Arrested for Driving, Saudi Women Will Now Be Tried in Anti-Terrorism Court December 28, 2014

Arrested for Driving, Saudi Women Will Now Be Tried in Anti-Terrorism Court

At the beginning of December, NBC, BBC, and other news organizations reported that 25 year old Loujain al-Hathloul and 33-year-old Maysa al-Amoudi had been arrested at the Saudi border. Their crime? Driving while female.

The women have been in custody since, and it looks like their situation is going from bad to worse:

The cases of the two women, Loujain al-Hathloul and Maysa al-Amoudi, were sent to the antiterrorism court in connection with opinions they expressed on Twitter and other social media sites, according to four people close to them.

Hathloul and Amoudi are both activists in Saudi Arabia, working to challenge the prohibition against women driving. Saudi Arabia is the only country in the world to ban women from taking the wheel. As the New York Times notes, this prohibition is not managed through an official law, but Saudi Arabia does not grant driver’s licenses to women. Muslim clerics in the nation have been very vocal in their opposition to allowing women to drive.

Hathloul and Amoudi have taken to social media to express their own opposition to these bans. You know, the “terrorism” of having a different opinion than ultraconservative religious leaders.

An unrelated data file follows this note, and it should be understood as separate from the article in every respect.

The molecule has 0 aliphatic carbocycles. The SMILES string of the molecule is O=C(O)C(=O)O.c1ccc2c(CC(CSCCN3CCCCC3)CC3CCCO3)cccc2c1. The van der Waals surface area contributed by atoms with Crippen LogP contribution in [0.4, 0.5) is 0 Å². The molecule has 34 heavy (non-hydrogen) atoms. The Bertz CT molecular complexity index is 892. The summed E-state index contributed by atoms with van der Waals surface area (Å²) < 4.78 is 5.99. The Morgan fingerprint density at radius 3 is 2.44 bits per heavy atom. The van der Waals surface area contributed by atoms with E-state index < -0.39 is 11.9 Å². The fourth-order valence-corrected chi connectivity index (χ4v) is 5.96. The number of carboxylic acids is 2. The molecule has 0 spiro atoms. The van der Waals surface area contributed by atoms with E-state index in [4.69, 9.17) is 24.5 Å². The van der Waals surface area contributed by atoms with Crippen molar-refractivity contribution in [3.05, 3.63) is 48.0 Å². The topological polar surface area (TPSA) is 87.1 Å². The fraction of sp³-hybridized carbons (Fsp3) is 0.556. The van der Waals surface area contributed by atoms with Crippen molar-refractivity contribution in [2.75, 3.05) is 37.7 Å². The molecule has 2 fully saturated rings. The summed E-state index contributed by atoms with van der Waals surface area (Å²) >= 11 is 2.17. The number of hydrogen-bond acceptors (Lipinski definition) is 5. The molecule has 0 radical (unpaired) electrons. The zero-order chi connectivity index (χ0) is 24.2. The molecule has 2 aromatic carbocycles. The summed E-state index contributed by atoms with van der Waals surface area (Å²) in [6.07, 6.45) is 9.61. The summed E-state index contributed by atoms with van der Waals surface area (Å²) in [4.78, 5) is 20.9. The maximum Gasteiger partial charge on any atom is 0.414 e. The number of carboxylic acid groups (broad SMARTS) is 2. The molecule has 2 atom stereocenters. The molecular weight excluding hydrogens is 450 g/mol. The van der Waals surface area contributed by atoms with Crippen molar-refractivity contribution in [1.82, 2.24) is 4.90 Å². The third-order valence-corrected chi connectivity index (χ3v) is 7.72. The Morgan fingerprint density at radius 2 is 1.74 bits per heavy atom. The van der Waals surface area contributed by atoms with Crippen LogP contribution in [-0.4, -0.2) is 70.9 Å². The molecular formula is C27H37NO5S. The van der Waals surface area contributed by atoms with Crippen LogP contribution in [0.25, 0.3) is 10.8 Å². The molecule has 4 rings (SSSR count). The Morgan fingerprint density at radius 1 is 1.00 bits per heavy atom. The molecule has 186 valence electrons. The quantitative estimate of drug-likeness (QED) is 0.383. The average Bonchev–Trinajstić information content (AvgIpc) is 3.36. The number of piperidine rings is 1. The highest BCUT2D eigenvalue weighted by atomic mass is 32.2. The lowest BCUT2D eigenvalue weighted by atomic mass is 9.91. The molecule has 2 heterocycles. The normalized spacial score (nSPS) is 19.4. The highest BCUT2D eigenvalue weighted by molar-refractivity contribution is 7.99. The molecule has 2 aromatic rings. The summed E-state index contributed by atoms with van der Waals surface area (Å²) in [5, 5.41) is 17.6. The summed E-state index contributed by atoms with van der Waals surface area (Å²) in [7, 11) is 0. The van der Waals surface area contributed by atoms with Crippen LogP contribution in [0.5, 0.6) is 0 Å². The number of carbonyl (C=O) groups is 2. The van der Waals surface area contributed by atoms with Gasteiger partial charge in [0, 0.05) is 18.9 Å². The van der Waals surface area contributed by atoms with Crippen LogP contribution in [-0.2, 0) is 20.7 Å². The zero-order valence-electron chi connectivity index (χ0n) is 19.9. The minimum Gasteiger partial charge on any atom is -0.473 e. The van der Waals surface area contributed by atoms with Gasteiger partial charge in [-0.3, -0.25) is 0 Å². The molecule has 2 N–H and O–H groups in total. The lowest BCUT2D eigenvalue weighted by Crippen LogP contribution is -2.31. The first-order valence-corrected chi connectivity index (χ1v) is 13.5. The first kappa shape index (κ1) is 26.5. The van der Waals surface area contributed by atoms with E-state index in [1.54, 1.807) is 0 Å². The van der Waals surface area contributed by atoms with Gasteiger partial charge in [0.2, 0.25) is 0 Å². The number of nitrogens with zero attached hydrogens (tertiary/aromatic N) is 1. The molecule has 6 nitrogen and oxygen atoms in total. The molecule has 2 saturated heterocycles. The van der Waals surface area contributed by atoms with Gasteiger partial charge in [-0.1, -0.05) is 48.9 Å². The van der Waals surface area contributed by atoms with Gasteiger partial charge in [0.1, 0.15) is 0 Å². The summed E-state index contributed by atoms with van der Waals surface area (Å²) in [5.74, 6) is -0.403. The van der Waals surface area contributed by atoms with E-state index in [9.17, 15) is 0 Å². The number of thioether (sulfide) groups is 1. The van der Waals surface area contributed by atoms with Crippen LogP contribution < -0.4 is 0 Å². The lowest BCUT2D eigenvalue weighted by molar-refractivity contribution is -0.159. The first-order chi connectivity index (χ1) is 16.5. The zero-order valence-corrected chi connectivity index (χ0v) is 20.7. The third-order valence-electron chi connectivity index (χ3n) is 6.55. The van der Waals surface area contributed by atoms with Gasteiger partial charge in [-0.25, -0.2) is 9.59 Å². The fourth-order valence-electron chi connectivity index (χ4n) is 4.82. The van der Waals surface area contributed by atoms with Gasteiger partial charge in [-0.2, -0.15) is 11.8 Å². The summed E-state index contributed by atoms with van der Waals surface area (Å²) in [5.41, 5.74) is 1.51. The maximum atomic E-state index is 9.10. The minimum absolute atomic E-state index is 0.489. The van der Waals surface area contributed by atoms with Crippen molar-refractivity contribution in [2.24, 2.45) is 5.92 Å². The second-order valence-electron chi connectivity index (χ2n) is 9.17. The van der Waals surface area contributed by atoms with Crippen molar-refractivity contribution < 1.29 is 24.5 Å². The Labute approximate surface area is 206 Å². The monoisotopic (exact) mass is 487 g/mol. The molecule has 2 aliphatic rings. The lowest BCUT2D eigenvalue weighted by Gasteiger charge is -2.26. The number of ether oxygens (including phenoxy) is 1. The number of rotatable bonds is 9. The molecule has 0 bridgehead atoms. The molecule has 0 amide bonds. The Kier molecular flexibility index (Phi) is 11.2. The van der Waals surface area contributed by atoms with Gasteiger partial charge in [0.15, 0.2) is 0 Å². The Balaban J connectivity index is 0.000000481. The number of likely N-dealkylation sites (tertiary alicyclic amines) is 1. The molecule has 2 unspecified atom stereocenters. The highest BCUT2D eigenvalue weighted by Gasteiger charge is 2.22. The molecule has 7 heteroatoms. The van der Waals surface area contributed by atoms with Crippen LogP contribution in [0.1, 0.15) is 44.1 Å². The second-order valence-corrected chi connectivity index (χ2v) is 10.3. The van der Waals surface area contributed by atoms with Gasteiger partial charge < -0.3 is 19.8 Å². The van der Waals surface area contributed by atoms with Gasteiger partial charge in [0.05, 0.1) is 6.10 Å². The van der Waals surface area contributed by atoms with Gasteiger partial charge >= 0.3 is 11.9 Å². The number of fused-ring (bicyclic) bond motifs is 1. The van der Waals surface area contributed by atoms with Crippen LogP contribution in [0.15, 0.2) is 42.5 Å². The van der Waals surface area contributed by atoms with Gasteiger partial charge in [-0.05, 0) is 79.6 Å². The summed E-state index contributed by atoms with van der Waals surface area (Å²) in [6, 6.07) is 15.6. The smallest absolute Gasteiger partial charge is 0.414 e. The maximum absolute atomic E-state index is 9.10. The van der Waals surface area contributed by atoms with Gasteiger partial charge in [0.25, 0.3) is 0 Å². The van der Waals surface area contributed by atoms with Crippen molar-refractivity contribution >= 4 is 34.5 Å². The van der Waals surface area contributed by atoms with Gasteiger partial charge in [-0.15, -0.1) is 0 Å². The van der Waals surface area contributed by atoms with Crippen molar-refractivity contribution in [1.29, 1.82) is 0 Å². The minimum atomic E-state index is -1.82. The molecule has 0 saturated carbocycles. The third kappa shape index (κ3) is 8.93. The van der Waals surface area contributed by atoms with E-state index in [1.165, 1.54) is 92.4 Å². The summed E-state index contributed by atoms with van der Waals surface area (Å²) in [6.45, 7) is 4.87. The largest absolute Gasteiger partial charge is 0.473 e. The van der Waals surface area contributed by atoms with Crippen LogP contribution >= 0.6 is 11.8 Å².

This isn’t the first time Saudi Arabia applied such Orwellian terms to dissent, either.

The Specialized Criminal Court, to which their cases were referred, was established in the capital, Riyadh, to try terrorism cases but has also tried and given long prison sentences to a number of human rights workers, peaceful dissidents, activists and critics of the government.

Human Rights Watch recently warned that the “Saudi authorities are ramping up their crackdown on people who peacefully criticize the government on the Internet.” It said that judges and prosecutors are using “vague provisions of a 2007 anti-cybercrime law” to charge and try Saudi citizens for peaceful messages posted online.

It’s a common tactic of religious and other totalitarian powers, but as ever it says a lot about the fragility of your ideas when you need to charge non-violent dissenters like Loujain al-Hathloul and Maysa al-Amoudi with “terrorism.”

(via Think Progress. Image via Shutterstock)

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